Social Media Saves Lives and Makes the World Better

A screenshot from the Twitter account of Vice Chancellor Dr. Agnes Binagwaho during her time as Minister of Health of Rwanda.
During her time as Minister of Health of Rwanda, Vice Chancellor Dr. Agnes Binagwaho launched a series of online discussions through Twitter on topics related to global health policy and Rwanda’s national health sector. Twitter users from around Rwanda and the world joined her in these biweekly discussions. Photo courtesy Bending the Arc/ Impact Partners.

Social media is not just for fun, socializing, and commerce. Recent innovations, such as how conversations on Twitter have advanced the debate about global health, the use of Twitter and Facebook to register the satisfaction of medical patients, and many others, should change our preconceptions. More and more, these digital platforms are showing their value as vital agents in communication, saving lives, and serving as vehicles for advocacy and campaigning. It is leading to more efficacy and efficiency in human development and in global health. Such platforms facilitate health management, the exchange of ideas on a global scale, and improve the outcomes of actions as practitioners, experts, and ordinary people share experiences.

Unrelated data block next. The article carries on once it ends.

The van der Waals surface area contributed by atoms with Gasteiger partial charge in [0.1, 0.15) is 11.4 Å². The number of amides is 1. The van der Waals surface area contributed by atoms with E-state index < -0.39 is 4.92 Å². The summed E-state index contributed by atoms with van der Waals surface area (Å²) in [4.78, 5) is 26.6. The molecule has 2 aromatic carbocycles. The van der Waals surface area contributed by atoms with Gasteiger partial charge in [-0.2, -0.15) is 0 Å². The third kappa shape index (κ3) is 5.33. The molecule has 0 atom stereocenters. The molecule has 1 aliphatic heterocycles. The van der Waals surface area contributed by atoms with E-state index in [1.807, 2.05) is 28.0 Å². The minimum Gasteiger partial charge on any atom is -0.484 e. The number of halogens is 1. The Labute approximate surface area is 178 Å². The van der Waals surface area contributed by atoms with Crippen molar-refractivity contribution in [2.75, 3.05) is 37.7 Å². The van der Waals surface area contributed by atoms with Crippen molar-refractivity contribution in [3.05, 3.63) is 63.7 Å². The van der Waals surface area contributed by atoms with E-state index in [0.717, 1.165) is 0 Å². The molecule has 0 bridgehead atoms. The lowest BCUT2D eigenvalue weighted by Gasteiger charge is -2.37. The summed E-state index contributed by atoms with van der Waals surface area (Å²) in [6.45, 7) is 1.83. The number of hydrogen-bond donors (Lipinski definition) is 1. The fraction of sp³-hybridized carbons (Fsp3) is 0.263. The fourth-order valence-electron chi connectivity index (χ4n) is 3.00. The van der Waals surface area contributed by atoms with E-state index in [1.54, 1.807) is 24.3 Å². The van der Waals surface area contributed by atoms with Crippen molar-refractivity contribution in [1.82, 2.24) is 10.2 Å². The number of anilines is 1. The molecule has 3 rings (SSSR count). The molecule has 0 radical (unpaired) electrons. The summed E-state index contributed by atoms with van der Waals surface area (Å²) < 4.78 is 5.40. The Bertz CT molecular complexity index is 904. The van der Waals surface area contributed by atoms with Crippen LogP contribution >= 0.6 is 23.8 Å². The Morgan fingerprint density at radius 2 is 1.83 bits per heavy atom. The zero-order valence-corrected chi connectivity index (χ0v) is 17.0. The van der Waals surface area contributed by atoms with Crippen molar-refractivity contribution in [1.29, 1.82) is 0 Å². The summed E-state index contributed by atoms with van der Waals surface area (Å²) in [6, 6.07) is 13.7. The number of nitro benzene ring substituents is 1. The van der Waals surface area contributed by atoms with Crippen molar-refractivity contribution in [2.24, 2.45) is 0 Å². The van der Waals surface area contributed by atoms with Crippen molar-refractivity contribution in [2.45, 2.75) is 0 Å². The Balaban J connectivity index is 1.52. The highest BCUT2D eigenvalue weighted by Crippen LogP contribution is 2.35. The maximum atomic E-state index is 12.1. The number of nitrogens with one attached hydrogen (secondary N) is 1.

Historically, across the world, a person in a rural setting would likely not have had a tool with which he or she could communicate beyond the local community’s borders. They would not have had the opportunity to join global health discussions; too many geographic, social, and financial barriers would have stood in the way. And even in urban locations, conversations about global health have traditionally occurred in vertical silos: academic, government, among NGOs, in the private sector, or local communities.

But today, increasingly popular social media platforms are slowly penetrating even the most rural areas in the developing world. Where the Internet is available, communication is becoming more transparent and cost-effective than ever before. It has empowered individuals and has begun to erode such silos. Citizens now have the ability to reach out and engage directly with members of their local and central government, expert technicians in charge of programs which may concern them, and national or international figures with whom they wish to correspond.

[Read the full article at Techonomy ]